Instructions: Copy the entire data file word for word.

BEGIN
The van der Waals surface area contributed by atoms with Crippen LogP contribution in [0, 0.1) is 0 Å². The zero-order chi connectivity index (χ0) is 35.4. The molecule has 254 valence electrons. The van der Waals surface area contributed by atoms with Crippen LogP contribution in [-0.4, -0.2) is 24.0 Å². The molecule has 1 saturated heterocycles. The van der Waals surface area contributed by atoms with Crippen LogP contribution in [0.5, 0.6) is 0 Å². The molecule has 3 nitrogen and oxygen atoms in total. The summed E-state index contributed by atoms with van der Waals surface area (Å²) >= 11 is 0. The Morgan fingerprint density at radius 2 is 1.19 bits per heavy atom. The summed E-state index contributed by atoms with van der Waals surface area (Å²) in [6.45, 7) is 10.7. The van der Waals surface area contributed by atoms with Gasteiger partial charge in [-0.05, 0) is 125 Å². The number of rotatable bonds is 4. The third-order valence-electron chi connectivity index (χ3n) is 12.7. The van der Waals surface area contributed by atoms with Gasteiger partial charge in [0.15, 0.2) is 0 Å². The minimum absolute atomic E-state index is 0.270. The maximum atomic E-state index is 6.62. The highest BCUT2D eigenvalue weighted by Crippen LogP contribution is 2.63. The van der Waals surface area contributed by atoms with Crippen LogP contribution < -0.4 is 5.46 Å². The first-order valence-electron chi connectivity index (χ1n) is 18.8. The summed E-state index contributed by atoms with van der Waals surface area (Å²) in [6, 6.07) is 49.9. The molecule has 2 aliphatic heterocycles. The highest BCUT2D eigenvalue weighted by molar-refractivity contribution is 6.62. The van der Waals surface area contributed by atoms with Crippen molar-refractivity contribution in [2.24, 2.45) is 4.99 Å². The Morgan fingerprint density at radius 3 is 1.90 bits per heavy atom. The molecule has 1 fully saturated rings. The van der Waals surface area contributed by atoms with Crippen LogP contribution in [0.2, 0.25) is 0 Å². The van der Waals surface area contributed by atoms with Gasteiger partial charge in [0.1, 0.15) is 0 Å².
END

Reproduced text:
The van der Waals surface area contributed by atoms with Crippen LogP contribution in [0, 0.1) is 0 Å². The zero-order chi connectivity index (χ0) is 35.4. The molecule has 254 valence electrons. The van der Waals surface area contributed by atoms with Crippen LogP contribution in [-0.4, -0.2) is 24.0 Å². The molecule has 1 saturated heterocycles. The van der Waals surface area contributed by atoms with Crippen LogP contribution in [0.5, 0.6) is 0 Å². The molecule has 3 nitrogen and oxygen atoms in total. The summed E-state index contributed by atoms with van der Waals surface area (Å²) >= 11 is 0. The Morgan fingerprint density at radius 2 is 1.19 bits per heavy atom. The summed E-state index contributed by atoms with van der Waals surface area (Å²) in [6.45, 7) is 10.7. The van der Waals surface area contributed by atoms with Gasteiger partial charge in [-0.05, 0) is 125 Å². The number of rotatable bonds is 4. The third-order valence-electron chi connectivity index (χ3n) is 12.7. The van der Waals surface area contributed by atoms with Gasteiger partial charge in [0.15, 0.2) is 0 Å². The minimum absolute atomic E-state index is 0.270. The maximum atomic E-state index is 6.62. The highest BCUT2D eigenvalue weighted by Crippen LogP contribution is 2.63. The van der Waals surface area contributed by atoms with Crippen LogP contribution < -0.4 is 5.46 Å². The first-order valence-electron chi connectivity index (χ1n) is 18.8. The summed E-state index contributed by atoms with van der Waals surface area (Å²) in [6, 6.07) is 49.9. The molecule has 2 aliphatic heterocycles. The highest BCUT2D eigenvalue weighted by molar-refractivity contribution is 6.62. The van der Waals surface area contributed by atoms with Crippen molar-refractivity contribution in [2.24, 2.45) is 4.99 Å². The Morgan fingerprint density at radius 3 is 1.90 bits per heavy atom. The molecule has 1 fully saturated rings. The van der Waals surface area contributed by atoms with Crippen LogP contribution in [0.2, 0.25) is 0 Å². The van der Waals surface area contributed by atoms with Gasteiger partial charge in [0.1, 0.15) is 0 Å².